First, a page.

Ohno wins 500, 1,000; Davis fails in short track attempt

Updated: December 17, 2005, 12:03 AM ET
Associated Press

MARQUETTE, Mich. -- Shani Davis felt a bump as he leaned into the high-speed curve. Then his blades began to wobble, his legs began to shake. And just like that, he was sliding across the ice on his belly.

Shani Davis
Davis failed in his bid to make the Olympic short track team, but he already qualified for the long track team.

So much for the dream of competing on two speedskating teams at the same Olympics.

Davis' bid to become the first American skater to pull off the double ended Friday night when he fell in the semifinals of the 1,000 meters, the final event of the national short track championships.

"I wanted to go out with a fight," Davis said. "Unfortunately, something bad happened. That's part of speedskating. I accept it."

While Apolo Anton Ohno was leaving all his countrymen behind -- get ready, America, for another soul-patched Olympics -- Davis needed a huge closing night to sneak his way onto the short track team.

Already a world record-holder on the long track and pre-qualified for that U.S. team, Davis gave himself hope with a third-place finish in the 500, his best showing of the four-day meet.

The final event was the 1,000, which just happens to be the distance where he's the world's best racing the clock on the big oval.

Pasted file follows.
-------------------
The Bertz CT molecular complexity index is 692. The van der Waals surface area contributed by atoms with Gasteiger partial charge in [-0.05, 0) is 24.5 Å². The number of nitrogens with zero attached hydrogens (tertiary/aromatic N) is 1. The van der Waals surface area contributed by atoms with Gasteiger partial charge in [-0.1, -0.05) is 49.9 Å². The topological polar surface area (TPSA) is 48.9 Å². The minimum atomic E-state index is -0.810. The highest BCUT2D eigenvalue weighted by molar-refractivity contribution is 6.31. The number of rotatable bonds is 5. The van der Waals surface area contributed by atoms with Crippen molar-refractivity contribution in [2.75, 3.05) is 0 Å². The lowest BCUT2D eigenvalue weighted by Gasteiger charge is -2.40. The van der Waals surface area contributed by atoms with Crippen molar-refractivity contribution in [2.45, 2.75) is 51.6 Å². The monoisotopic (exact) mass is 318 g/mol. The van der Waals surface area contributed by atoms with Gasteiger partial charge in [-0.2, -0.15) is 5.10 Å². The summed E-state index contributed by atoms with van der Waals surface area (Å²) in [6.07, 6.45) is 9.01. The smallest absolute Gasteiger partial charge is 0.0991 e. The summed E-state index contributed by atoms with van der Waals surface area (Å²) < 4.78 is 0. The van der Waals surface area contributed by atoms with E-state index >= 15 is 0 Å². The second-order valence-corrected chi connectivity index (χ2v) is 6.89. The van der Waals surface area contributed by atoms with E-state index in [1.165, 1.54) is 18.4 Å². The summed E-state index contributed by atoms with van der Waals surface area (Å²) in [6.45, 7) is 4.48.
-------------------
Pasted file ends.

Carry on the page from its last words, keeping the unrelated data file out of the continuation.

But this is short track -- pack-style racing confined to a hockey rink, where the 6-foot-2, 185-pound Davis looks a bit out of place going against much-shorter competitors who have an easier time making it through the tight turns and pulling off risky passes.

Jockeying for position with Rusty Smith, Anthony Lobello and Misi Toth in the middle of a turn, Davis appeared to strike one of the small, black markers with his left blade. He stumbled briefly, tried to catch himself but fell face down as he entered the straightaway.

"I'm not sure what happened," Davis said.

He bounced up quickly and skated all out the final two laps but there was nothing he could do.

"When I recovered," Davis said, "everyone was gone."

After finishing far behind in fourth, he coasted around the ice waving to the cheering crowd at Northern Michigan University, where the 23-year-old Chicago native attends classes and does much of his training. Once he stepped off the ice, he hugged fellow skater Jordan Malone and appeared close to tears.

Davis returned to the ice one more time for the consolation final. He sent the crowd into a frenzy when he stuck his skate over the line for the win, though it only meant he finished fifth in the event.

"It's bittersweet," Davis said. "I was looking for that all week and I couldn't find it. I found it on the last night."

Then it was time to cede the spotlight to Ohno, the charismatic darling of the last Winter Games. He won both the 500 and the 1,000 on the meet's final night, giving him seven victories in eight events. Next stop -- Turin, where he figures to be a major medal contender.

"I want to get on the podium," Ohno said. "That's what it's all about. I want to grab some medals."